Every now and then there is an event or moment in life you know was impactful and will be a part of the story of who you are for some time to come. This past weekend was my very first Game Jam, and I’m pretty confident in saying this will be something of a personal touchstone of some significance for years to come. For those not familiar, Game Jams are gatherings where game enthusiasts with some interest in making honest to goodness video games collaborate to make working prototypes within a set amount of time. In this case, the Global Game Jam is a 48 hour challenge centered around a theme that thousands of people in dozens of countries participate in. This year’s theme was the sound of a beating heart, and to take part in the massive brainstorming session that kicked off the event was so overwhelming I actually got a bit queasy immediately afterward and spent my first night of the event sick in bed (pro tip: Vicks works wonders).
The subsequent 32 hours or so was the crashiest of crash courses in the bizarre and wonderful process that goes into making games. Yes, it is absolutely a highly abstracted microcosm of the real deal, but I still feel much more enlightened about the myriad of strange decisions, regrettable cuts and tiresome work that goes into making pixel representations of anything move around on a screen in conjunction with inputs from a gamepad/keyboard. I’ve detailed the development of the project I was a part of, Cupid Crusade (I came up with that title! ME! Alliteration y’all!) on this past week’s podcast, but I want to link to some other curiosities I witnessed this past week, both from the Jam site I was at (YYC represent!), and some others my attention was drawn to.
This was easily the highlight at the YYC Jam for me, mostly because it had such a cohesive look and tone to it. The gameplay is explained in a very minimalist way, with the tutorial simply consisting of a keyboard graphic with the relevant keys highlighted at the onset before being presented with something that reminded me of Electroplankton on one hand but with some of the quiet pondering that takes place in an art gallery on the other. A big part of this game is simply looking at paintings, in a sense, and then figuring out what rhythmic input is required to proceed. I’m not sure the team succeeded in creating something I’d reflect on long afterward, but it was certainly an eye-catching and smartly put-together piece that is made all the more impressive given the manic and rushed story of its development (remember people, two days).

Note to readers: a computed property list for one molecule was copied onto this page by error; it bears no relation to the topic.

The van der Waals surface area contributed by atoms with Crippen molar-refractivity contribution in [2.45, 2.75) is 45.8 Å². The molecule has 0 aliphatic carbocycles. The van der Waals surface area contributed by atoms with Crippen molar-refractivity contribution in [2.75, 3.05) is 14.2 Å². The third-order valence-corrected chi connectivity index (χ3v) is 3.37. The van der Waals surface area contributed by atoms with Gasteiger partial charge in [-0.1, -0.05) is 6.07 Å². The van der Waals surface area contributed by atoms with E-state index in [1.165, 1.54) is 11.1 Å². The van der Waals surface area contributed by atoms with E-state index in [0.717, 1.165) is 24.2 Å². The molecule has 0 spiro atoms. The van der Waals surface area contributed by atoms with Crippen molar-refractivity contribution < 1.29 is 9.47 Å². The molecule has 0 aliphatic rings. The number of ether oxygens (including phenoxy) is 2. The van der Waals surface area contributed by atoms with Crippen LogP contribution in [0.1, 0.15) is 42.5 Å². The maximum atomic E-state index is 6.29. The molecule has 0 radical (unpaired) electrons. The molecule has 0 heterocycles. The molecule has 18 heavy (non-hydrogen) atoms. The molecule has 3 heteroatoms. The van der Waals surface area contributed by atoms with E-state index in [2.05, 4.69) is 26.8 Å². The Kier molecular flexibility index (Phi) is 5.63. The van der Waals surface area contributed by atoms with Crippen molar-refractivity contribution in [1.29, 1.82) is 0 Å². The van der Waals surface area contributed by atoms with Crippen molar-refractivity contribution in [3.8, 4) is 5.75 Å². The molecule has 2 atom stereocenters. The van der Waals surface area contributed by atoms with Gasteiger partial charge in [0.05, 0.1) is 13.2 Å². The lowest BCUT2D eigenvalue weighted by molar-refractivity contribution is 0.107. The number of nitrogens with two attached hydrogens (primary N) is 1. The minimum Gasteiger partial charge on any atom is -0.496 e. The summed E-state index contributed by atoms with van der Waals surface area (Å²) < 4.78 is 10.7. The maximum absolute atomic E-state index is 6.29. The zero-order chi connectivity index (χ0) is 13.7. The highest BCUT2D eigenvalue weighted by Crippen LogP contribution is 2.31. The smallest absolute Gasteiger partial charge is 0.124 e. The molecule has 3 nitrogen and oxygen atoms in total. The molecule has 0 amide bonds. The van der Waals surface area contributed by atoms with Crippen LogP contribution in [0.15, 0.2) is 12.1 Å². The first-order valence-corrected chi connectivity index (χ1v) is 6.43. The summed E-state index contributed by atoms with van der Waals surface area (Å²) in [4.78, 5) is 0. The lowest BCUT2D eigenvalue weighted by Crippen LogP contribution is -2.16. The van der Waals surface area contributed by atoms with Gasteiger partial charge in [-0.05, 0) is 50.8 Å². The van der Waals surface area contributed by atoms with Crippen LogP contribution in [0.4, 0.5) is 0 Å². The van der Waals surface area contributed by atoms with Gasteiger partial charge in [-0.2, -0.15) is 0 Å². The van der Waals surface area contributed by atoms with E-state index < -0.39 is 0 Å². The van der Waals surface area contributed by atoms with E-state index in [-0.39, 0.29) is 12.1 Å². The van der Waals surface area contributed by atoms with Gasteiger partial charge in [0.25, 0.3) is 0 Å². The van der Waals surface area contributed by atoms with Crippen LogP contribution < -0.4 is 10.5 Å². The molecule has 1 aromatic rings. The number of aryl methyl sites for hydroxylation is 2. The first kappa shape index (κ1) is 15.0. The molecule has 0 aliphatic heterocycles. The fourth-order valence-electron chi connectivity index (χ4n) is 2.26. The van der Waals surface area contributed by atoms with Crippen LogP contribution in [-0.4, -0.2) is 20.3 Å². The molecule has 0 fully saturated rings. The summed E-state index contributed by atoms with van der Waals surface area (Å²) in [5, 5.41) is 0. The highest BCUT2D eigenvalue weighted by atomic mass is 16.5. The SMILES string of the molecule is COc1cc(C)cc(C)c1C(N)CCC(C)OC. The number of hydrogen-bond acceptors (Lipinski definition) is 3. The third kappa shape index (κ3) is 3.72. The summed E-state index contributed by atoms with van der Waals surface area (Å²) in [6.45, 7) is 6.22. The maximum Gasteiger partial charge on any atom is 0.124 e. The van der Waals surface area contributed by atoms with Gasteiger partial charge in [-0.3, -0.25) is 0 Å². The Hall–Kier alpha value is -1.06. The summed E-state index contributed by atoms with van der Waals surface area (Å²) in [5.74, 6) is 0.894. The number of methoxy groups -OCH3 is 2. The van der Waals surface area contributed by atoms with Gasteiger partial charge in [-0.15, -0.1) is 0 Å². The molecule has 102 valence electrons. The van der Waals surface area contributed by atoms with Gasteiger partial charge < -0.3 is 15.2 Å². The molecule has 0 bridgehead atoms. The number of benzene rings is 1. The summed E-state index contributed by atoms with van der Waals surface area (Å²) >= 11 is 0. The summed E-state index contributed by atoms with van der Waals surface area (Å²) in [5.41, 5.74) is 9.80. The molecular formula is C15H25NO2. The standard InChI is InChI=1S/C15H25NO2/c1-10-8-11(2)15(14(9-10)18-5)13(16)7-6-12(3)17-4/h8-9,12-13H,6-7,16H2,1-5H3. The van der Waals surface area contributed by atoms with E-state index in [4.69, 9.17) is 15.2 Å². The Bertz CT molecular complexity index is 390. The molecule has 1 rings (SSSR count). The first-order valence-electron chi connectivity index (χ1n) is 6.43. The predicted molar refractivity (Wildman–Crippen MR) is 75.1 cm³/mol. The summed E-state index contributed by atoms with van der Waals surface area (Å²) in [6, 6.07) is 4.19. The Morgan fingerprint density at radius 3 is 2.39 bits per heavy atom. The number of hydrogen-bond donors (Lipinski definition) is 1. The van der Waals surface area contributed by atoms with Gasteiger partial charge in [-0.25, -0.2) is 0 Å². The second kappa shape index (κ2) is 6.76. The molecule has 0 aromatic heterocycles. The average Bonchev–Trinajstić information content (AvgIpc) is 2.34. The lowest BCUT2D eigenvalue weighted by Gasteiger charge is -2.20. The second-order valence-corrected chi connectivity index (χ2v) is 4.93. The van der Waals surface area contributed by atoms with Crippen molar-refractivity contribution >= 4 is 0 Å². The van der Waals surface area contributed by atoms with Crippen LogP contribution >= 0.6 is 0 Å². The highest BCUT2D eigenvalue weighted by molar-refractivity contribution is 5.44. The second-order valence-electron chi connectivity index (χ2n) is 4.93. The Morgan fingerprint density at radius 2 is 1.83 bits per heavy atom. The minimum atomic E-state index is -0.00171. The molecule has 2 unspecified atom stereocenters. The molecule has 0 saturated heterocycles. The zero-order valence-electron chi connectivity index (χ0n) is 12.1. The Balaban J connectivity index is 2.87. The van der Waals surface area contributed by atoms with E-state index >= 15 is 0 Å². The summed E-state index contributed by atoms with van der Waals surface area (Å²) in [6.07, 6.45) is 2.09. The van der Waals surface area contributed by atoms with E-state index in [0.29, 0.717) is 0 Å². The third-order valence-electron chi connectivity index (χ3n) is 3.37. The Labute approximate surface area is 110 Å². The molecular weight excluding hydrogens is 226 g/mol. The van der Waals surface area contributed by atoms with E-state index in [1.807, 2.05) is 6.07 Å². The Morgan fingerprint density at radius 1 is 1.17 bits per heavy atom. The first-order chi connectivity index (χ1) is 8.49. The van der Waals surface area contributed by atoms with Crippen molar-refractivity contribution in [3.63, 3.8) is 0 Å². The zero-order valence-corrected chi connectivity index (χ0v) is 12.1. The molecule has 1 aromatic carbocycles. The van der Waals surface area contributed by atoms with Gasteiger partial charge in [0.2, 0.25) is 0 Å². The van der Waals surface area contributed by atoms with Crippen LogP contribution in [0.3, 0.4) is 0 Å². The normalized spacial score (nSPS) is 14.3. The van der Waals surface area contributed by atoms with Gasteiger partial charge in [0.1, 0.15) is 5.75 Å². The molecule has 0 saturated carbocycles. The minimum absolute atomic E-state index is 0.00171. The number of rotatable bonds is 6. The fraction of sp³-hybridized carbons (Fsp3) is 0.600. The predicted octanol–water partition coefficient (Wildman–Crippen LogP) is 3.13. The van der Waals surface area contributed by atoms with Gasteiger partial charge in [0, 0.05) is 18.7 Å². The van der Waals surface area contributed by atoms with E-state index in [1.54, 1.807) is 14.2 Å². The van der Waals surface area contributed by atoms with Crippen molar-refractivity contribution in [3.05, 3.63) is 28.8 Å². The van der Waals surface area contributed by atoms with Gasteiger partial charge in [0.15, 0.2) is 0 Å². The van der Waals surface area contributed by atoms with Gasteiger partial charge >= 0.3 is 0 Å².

Then comes the project Jim “Twinbeard” Crawford worked on, which I admittedly sought out in light of my love of Frog Fractions and our conversation with him some weeks back. This game probably wouldn’t have meant much to me had I not started my first for-realsies relationship six months back, as it focuses on the juggling of daily activities a couple engages in to keep a relationship enjoyable for both parties after being together for five years. Each activity is represented by a simple mini-game (well…still haven’t figured out the nuances of “cuddle”, but that may be by design…and not necessarily eerily true about real life experiences), often with one party enjoying the activity while the other passive-aggressively puts up with it (there is a meter representing each partners current level of satisfaction displayed on the left and right sides of the screen). I enjoyed the observation regarding a trip to IKEA and the subsequent setting up of furniture, as that was a daily activity I engaged in personally some weeks back and did enjoy, though perhaps after five years of routine those meatballs would lose their luster. If I have one criticism, it is that the game seems to assume you are male when playing it as if the male character leaves the game declares “You Left” while should the female leave “She Left” appears onscreen. Still, it is neat to see a game with such a strict time constraint convey some of the nuances of human relationships and I salute the effort.
Kyle Pulver, the man behind Offspring Fling and Snapshot, and one of the more engaging personalities I encountered at this past PAX Prime, worked insanely hard and had the foresight to chronicle the whole thing in the above video. The platformer he created hasn’t been released for tinkering yet, but its just insane how much he single-handedly did to make something of a Metroidvania (is that really the best term for that?) game in that length of time. I’d also just listened to an Infinite Ammo interview with him, so it was neat to see the kind of work and design ethic described summed up in a five minute video.
There are tons more out there though, after all, over 16 000 people participated this year. So comb through the massive list yourself and post your discoveries in the comments or @ me on twitter.